New research suggests that a flu shot my reduce the risk of having a stroke by 25%.
Evidence that respiratory infections trigger stroke suggests that influenza or pneumococcal (pneumonia) vaccination might prevent stroke. Investigators from the University of Lincoln and the University of Nottingham looked at medical records of more than 47,000 patients for the years 2001 through 2009 to investigate whether influenza or pneumococcal vaccination or both together were associated with reduced risk of stroke or transient ischaemic attack (TIA).
They included 26,784 cases of stroke and 20,227 cases of TIA with equal numbers of matched controls. Influenza vaccination within-season was associated with 24% reduction in stroke risk but no reduction in TIA. Stroke risk was significantly lower with early (September to mid-November) but not later influenza vaccination (mid-November onwards).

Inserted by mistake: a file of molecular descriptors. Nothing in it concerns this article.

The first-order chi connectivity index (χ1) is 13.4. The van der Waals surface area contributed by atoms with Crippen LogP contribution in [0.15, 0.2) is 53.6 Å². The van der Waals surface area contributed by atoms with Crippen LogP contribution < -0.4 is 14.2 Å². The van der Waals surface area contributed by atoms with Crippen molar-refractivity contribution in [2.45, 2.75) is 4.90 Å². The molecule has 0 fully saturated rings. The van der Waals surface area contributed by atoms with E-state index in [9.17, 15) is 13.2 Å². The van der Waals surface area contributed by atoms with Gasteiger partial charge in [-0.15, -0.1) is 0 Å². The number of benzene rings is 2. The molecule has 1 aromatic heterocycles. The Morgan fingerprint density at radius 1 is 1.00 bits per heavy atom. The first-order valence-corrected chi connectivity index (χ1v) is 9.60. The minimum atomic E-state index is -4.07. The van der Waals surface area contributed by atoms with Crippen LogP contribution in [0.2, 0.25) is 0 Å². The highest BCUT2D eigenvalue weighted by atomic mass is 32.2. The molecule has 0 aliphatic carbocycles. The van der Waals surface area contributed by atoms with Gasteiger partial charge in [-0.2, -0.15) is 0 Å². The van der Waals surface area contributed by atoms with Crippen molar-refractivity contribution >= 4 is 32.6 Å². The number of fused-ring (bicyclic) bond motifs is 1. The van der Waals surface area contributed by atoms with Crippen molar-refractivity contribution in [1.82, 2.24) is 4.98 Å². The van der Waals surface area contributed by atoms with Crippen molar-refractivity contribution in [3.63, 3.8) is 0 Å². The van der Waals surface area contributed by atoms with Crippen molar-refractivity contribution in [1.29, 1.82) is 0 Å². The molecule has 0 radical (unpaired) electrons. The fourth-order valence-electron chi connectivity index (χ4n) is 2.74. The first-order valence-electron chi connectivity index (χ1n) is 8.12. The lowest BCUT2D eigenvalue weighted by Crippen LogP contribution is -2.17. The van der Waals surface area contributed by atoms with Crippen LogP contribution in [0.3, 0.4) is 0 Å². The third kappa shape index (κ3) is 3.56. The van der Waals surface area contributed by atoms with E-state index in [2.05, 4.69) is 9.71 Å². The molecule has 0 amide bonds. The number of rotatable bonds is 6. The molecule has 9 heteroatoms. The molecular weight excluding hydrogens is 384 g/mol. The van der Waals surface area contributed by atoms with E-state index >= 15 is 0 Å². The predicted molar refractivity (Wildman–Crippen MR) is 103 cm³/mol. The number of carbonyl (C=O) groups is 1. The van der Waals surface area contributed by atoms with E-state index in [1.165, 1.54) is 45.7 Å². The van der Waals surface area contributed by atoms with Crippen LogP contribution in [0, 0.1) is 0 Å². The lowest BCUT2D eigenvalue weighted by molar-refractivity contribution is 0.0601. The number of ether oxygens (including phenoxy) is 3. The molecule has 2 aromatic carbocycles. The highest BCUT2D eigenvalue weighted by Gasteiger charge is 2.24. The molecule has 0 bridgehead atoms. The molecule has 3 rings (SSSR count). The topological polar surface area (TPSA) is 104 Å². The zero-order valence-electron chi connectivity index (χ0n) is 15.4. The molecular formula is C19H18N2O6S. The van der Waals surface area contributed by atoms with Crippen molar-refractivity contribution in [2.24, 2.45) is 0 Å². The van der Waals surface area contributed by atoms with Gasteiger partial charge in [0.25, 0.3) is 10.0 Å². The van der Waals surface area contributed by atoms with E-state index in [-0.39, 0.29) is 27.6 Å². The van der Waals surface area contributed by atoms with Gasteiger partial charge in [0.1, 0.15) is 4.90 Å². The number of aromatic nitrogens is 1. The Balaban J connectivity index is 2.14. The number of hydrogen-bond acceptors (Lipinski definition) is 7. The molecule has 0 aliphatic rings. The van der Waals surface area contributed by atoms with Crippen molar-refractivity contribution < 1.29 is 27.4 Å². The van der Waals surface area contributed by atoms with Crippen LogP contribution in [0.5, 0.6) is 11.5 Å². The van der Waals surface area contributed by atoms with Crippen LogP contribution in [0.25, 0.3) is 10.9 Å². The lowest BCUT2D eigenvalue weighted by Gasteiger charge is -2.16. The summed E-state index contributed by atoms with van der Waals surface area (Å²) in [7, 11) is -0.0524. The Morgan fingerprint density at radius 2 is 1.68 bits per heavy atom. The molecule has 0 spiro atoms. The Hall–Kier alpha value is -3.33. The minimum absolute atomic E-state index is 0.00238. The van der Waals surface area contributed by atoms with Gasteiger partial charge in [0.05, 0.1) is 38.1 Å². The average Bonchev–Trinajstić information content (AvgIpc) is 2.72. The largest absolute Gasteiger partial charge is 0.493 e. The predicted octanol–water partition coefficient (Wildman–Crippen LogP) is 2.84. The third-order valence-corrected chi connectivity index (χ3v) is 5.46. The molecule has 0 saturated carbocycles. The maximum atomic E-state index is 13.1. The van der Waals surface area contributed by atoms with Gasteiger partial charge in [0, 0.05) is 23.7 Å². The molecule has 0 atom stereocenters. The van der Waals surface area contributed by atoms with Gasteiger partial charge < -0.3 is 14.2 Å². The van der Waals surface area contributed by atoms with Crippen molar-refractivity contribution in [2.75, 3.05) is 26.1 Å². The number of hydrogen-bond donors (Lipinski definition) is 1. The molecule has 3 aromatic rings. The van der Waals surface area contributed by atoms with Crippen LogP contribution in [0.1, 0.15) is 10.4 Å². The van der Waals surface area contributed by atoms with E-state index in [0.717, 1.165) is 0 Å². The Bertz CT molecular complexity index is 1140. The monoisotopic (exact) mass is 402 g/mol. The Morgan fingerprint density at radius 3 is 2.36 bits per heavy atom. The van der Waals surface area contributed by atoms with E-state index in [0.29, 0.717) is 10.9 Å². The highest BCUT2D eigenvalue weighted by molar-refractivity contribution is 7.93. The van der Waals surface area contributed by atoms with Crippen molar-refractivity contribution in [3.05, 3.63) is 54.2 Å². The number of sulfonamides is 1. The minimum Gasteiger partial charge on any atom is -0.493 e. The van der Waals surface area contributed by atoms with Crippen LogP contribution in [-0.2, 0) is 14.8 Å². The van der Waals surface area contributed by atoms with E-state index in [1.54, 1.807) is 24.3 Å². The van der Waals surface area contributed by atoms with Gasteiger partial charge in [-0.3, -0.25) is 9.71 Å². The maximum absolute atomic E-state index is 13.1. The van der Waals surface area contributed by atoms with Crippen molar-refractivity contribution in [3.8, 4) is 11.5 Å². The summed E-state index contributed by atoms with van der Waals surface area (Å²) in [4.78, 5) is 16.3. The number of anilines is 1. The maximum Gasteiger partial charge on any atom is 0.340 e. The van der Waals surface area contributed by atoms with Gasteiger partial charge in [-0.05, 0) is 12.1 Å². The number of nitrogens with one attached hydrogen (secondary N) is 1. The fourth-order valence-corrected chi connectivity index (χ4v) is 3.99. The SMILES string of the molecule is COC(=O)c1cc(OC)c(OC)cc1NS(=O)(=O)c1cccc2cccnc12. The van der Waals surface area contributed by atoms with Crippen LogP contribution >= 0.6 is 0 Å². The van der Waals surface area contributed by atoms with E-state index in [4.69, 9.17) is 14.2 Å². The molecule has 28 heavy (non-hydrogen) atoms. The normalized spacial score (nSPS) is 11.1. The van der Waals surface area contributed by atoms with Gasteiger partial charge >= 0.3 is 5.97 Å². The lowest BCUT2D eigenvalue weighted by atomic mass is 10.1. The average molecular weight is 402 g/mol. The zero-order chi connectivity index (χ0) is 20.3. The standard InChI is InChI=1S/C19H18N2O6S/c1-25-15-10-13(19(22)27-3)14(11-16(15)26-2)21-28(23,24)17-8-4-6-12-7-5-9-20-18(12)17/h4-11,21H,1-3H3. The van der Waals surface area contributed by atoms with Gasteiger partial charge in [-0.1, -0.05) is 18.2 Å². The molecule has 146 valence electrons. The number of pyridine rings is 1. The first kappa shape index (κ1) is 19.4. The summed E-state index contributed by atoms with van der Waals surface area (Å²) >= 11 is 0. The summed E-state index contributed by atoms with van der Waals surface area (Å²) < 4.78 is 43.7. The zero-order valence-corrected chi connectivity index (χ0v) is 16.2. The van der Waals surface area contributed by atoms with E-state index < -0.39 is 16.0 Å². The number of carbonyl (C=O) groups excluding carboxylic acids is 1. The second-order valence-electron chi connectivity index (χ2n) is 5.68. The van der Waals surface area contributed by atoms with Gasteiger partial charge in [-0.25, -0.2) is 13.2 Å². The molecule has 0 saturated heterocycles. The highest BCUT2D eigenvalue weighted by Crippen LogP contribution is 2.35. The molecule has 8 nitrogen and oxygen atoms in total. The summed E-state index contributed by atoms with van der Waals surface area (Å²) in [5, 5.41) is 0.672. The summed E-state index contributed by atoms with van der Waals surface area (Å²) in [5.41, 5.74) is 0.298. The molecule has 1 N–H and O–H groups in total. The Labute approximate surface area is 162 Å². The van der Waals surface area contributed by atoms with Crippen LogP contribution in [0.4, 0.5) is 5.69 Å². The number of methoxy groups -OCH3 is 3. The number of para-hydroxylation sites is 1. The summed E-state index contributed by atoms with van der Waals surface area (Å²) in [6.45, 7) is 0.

Pneumococcal vaccination was not associated with reduced risk of stroke or TIA.
Pneumonia and influenza together are among the top 10 leading causes of death among those over age 65. It is estimated that more than 36,000 Americans die each year from influenza-related illness and 40,000 die from pneumococcal infection.
Enough said. Check with your doctor.
Tags: detecting stroke, flu shot, mini stroke, preventing stroke, stroke symptoms